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The reality of pain

Nietzsche spoke of pain as a liberator of the spirit, but doubted that it makes us better, adding that it makes us “profounder.”

Manish Nandi | New Delhi |

“Suffering passes, but the fact of having suffered never passes.”

Pain is the ultimate truth. One moment you are thinking about God and poetry and poetic sunsets. You are talking eloquently about Thomas Mann and Thomas Merton. The next moment somebody delivers a huge punch to your stomach. Art, nature and providence disappear instantly from your universe.

It doesn’t have to be violence. You could fall from your bar stool and break your wrist. You might receive a text message that your child has lost a limb in a car accident. Your doctor could look up from a clinical report and tell you gloomily that you have three months, no more, to put your affairs in order.

Oh, sure, you have your moments of ecstasy. Your team wins the soccer tournament. You finally get the promotion you have been waiting for years. Your child tops the class and all the parents seem to think you are the architect of his success. But you know that your team was universally predicted to win. You got your promotion after many more years than unworthy colleagues. Your kid never accepted any of your suggestions and, who knows, maybe even scoffed at them with his buddies.

In any case the joy lasts for a few hours, perhaps a few days. After a week or two, what lingers at best is a vague sense of satisfaction. That seems the painful truth. Happiness seems slow to come and swift to evaporate. In retrospect, it looks fleeting if not trivial.

On the other hand, misery seems eternal, at the least, intermittent and enduring. How do you forget your gorgeous dreamhouse that a cloudburst destroyed in an hour? Or get over the slip of tongue that wrecked your splendid twenty-year career? How will you ever uproot the ‘rooted sorrow’ of the beautiful child you lost to a bungled surgery? Such pains persist forever, cloud your brightest days and haunt your ill-slept nights.

I did an exercise with my friends. I asked them to tell me of something joyful that happened in their life ten years ago. They had great difficulty recalling an event. When I reduced the period to five years, they recalled an event or two, but cited them hesitantly, as if they were embarrassed to cite something so trivial. In sharp contrast, when I asked them to tell me something tragic or disastrous that happened to them ten years ago, they instantly told me of an accident, a business reverse or a death in the family.

Shortening the time range brought a flood of painful recollections. I don’t think of my friends as a mournful lot, yet the range of their memories and the speed of their recall left me in little doubt about what weighs more on their mind. If this is our lot, what should we do when we suffer?

You have no doubt heard of the stoic response. Suffer in silence, bear your pain with fortitude. What does not kill you, they say, makes you stronger. Be brave and endure is the motto of all military training and the theme of many a popular movie. But we know that soldiers don’t return from wars quite intact. What does not kill you can still kill your finer side and bury your compassionate instinct.

My friend Vinay in California told me of a ghastly car accident: he survived and is perhaps a more cautious driver now, but it has forever robbed him of the pristine joy of driving on the highway without a care in the world. Nietzsche spoke of pain as a liberator of the spirit, but doubted that it makes us better, adding that it makes us “profounder.” I don’t know that pain has liberated my spirit, but it has certainly let me see things in a new light, even let me see new things. When my father passed away, the growing hurt made me realize how much of his breadth of spirit – varied people, unusual ideas – I had both imbibed and taken for granted.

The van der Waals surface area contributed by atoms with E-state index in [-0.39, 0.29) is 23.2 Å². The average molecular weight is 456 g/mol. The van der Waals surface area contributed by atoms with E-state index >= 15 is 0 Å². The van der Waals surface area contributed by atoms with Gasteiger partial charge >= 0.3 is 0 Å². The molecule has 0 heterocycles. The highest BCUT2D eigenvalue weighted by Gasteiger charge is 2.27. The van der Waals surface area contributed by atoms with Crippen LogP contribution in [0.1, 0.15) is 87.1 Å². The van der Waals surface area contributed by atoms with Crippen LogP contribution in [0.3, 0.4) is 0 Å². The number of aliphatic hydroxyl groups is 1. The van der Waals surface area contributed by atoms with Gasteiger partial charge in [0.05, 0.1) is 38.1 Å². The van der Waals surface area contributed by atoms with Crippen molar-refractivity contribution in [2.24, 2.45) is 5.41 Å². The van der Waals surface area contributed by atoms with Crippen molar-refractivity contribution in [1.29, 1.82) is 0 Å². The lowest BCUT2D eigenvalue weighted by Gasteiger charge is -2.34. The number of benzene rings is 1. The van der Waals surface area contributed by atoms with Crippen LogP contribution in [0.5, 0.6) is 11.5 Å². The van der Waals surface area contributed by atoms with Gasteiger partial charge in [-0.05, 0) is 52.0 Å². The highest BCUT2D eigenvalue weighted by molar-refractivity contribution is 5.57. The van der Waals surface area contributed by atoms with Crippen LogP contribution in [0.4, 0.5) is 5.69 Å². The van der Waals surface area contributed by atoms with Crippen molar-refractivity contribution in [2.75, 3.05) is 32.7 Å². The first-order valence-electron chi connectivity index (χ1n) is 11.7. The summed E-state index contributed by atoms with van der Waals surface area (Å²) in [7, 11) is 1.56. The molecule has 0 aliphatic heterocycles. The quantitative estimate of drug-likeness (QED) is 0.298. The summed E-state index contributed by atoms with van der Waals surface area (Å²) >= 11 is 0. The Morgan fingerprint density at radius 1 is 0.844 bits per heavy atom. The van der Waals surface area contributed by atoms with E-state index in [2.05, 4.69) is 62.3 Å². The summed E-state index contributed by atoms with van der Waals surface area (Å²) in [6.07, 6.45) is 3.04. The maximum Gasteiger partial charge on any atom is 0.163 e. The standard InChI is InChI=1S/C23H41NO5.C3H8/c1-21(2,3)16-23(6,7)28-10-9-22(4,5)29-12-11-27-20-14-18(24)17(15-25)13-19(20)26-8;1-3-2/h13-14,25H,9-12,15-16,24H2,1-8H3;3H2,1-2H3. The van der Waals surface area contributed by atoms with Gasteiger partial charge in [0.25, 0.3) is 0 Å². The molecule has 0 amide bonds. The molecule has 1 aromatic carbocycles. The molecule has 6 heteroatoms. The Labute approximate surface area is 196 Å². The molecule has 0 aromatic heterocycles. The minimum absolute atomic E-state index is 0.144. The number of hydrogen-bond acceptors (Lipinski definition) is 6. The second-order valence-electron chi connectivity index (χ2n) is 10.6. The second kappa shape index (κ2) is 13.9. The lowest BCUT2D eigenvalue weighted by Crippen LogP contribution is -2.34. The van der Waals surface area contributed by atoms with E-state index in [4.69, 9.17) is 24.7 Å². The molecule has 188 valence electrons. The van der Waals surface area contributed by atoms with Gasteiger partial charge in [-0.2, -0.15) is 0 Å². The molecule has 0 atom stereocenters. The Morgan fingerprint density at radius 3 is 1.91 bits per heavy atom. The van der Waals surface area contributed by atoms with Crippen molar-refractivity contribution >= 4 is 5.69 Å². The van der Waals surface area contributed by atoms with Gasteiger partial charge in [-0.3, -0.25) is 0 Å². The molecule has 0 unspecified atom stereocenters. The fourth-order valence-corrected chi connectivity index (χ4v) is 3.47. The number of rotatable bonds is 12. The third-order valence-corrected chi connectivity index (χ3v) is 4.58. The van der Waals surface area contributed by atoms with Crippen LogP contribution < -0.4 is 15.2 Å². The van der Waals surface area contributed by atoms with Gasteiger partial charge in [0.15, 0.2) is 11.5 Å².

When, more recently, my colleague and friend Dilip closed his eyes, it dawned on me how much his quiet guidance had supported me in my darkest days. I have come to love Léon Bloy’s remarkable words, “People have places in their heart which do not yet exist, and into those enters suffering in order that they may have existence.” If you love and lose your love, you will know right away what the French gadfly meant about discovering new spaces in your heart.

Then there is the other way of looking at pain. The Italian coastal town of Herculaneum was excavated in 1765 from the ashes of Vesuvius nearly 1700 years after its interment. There, in the Villa of Papyruses, we can find the most eloquent statement of the view that happiness is the purpose of life, and the best measure of its quality is joy minus pain. Epicurus, who lived three centuries before Christ, thought that lasting happiness can only come from a peaceful mind, free of pain and fear.

To achieve that, the keys he suggested were friendship, knowledge and a temperate life. The golden rule was: To live a pleasant life, live wisely and fairly, harm nobody and do not be harmed. I think of all this with a sense of shock. Are we living wisely and fairly? Most of the things we now think of now, most of the time, individually and socially – whatever else we do – seem hardly designed for wisdom or fairness. Not greater wealth, faster learning, superior technology, even better looks. None of these can reduce our pain and let us live happier than our neanderthal ancestors. Sadly, our pain might continue a while longer.

(The writer is a US-based international development advisor and had worked with the World Bank. He can be reached at [email protected])